Whether you’re sharing information at a team meeting or large annual conference, the best presentations require lots of preparation and practice. But what if you’re simply introducing the main speaker versus giving the keynote? You still need to prepare and practice for that small yet important role that sets up the speaker and the audience for success. Here are seven ideas to easily and effectively introduce speakers at your next event:
- Keep it concise. Since the audience is there to hear the main presenter, make sure your introductory comments are brief – no more than two minutes and even Toastmasters International suggests 60 seconds may be sufficient. Provide the right information to engage your audience. For example, focus on three areas: who is the speaker; why is he/she an expert on the topic; and what you hope the audience learns or why this topic is important for them. Avoid reading a long list of academic degrees, authored publications or awards, and don’t repeat the speaker’s biography that may appear in any program.
- Start strong with practical details. Some audience members may not know who you are, so it may be appropriate to lead with your name and title/role. Then, share your speaker’s name and title, as well as the general presentation topic. Confirm how to pronounce the speaker’s name – write it phonetically in your notes, if needed. Here’s how you might start an introduction: “Good morning. I’m Jane Doe, the founder of ABC Company. I’m very pleased to introduce Mary Smith, chief innovation officer of XYZ Group, who is going to give us three things we can do today to re-invent how our organizations turn consumer insights into top-selling products …”
- Reinforce or build the presenter’s credibility. In an authentic way, share why the presenter is uniquely qualified to address the specific topic with this audience. Pick the most interesting and relevant points. If appropriate, you can weave in a relevant personal anecdote or connection with the presenter. Perhaps you’ve collaborated with the person or have been impacted by his/her work. Overall, it’s your chance to pique the audience’s attention and provide a helpful runway for the presenter and the presentation. For example, you might say: “Mary has used her R&D approach to completely turn around three companies, including mine. With her smart and practical counsel, we went from ….”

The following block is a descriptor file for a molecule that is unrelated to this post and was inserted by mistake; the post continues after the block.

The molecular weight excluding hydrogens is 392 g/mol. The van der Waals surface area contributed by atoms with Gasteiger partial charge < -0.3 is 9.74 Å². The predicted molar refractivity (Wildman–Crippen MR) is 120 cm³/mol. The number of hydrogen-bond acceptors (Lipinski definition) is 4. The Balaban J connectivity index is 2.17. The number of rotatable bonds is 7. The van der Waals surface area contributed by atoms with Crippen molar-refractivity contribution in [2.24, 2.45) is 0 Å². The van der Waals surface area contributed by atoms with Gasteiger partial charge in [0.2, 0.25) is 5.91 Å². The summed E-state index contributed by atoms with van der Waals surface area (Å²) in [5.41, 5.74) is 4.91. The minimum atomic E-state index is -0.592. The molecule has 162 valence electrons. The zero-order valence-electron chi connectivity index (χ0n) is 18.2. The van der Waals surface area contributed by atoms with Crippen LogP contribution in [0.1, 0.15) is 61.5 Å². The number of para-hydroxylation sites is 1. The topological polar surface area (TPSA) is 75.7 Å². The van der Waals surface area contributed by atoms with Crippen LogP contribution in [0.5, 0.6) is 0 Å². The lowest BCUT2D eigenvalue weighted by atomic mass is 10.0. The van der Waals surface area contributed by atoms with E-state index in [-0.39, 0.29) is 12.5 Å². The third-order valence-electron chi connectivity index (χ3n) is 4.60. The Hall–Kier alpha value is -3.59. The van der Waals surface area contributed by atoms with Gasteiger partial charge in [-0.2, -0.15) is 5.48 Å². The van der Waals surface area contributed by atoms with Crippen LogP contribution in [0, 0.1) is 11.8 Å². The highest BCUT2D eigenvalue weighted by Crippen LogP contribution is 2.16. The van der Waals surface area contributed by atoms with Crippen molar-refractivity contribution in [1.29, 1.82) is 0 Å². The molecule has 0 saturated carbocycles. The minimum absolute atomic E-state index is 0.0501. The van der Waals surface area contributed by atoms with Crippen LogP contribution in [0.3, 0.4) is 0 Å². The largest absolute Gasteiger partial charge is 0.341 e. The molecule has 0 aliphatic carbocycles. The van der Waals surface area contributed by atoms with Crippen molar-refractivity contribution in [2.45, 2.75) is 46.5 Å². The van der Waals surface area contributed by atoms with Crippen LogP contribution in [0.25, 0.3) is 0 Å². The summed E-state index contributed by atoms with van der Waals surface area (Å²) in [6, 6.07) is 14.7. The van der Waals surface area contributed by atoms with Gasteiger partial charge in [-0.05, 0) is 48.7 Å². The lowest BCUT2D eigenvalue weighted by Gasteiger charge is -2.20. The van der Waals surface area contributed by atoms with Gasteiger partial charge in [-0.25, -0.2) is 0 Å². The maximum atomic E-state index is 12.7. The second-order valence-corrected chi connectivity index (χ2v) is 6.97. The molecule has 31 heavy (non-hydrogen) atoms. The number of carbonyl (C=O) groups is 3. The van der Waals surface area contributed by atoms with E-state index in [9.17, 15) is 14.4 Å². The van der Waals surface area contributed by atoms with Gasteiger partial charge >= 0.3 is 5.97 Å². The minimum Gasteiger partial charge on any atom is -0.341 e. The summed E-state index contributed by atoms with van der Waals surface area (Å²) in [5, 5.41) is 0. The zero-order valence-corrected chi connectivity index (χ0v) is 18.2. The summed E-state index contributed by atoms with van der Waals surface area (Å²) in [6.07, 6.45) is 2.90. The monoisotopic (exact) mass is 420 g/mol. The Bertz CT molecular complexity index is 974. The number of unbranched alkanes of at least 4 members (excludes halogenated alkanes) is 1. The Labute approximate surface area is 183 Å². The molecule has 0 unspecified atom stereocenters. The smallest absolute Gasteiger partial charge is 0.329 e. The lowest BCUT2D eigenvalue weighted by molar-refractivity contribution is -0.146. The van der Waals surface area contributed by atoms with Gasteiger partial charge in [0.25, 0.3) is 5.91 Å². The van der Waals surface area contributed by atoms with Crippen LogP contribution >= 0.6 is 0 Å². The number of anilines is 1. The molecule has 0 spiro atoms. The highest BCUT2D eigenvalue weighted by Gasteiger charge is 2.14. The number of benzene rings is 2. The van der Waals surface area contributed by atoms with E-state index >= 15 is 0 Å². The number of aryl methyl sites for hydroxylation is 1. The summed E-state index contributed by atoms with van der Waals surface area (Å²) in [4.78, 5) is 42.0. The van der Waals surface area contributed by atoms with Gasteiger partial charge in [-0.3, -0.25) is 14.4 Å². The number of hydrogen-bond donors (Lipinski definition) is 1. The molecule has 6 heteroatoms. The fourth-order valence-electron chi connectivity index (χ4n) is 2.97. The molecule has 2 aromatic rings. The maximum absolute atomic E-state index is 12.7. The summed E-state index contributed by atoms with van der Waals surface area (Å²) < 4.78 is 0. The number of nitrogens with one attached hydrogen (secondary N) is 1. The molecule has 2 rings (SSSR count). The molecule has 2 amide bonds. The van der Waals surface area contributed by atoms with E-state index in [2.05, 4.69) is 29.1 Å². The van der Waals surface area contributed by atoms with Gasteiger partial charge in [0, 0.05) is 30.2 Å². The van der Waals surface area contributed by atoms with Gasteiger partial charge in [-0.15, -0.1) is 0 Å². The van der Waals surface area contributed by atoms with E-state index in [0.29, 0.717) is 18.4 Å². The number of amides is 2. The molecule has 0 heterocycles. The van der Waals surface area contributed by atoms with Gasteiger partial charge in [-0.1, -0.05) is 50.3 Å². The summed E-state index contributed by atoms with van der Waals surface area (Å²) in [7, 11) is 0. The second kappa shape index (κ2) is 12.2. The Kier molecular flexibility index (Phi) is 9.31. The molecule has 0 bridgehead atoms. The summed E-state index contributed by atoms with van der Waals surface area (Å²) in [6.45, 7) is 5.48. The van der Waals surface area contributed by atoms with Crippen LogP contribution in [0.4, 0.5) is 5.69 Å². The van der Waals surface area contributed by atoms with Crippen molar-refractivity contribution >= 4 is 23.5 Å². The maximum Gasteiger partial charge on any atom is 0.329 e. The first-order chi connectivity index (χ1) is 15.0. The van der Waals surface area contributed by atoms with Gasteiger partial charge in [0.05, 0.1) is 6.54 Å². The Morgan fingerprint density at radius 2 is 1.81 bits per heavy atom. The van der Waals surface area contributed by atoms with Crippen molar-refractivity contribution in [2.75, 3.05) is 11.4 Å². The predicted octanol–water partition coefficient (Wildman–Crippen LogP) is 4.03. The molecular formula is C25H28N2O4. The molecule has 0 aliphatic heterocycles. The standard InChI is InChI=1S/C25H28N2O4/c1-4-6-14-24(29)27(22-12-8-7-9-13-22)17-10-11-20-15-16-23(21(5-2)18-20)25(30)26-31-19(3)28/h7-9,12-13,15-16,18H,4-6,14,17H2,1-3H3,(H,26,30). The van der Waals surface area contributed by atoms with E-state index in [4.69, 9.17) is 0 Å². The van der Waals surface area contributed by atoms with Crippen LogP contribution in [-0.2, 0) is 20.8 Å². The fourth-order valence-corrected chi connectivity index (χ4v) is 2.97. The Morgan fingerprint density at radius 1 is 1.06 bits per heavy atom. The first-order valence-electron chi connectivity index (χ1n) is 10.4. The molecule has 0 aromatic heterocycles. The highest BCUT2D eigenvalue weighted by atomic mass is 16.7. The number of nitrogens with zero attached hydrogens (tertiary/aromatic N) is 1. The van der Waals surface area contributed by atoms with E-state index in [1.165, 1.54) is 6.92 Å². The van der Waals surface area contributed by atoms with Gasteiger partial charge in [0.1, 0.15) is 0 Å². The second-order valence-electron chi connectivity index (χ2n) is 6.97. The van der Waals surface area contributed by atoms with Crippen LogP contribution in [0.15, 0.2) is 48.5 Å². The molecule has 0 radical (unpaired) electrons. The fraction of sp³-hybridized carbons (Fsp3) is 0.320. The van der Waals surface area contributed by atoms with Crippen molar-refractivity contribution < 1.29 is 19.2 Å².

- Share what’s in it for the audience. Connect the audience to the presentation topic. In a nutshell, tell them why the topic matters to them and/or why it’s important or timely. This can support their active listening during the presentation. For example, you might say: “In our membership survey, you told us e-commerce competition was the biggest worry and risk to your business. Mary is here to help us address that issue head-on and give everyone a competitive edge.”
- Avoid trite expressions. Steer clear of over-used expressions like “So, without further ado, let me welcome …” or “Our next speaker needs no introduction …” If the former is used, your intro is too long! If the latter is true, then your role isn’t needed!
- Lead the applause. Help your speaker feel welcome and appreciated by starting the applause when he/she comes on the stage or to the front of the room. For example, you might say this and clap as she steps on stage: “Please help me welcome XYZ Group’s chief innovation officer … Mary Smith.”
- Practice. Like any presentation, it’s important to practice your introductory remarks. Stand and say your remarks aloud, just as you will be doing on stage. Consider any hand gestures to reinforce your points (e.g., holding up three fingers when you mention the speaker will offer three tips). Determine if you’ll be presenting from behind a podium or in the middle of the stage. Pre-plan where the speaker will enter the stage and where you’ll exit to complete a smooth transition.
Bonus: If you’re the main speaker and someone asks how you would like to be introduced, take the opportunity to offer several points that address your expertise, as well as your topic and why it matters to the audience.
If you need help preparing for your next speaking opportunity, contact me at firstname.lastname@example.org to determine how our team’s coaching experts can help you present with confidence and with compelling messages.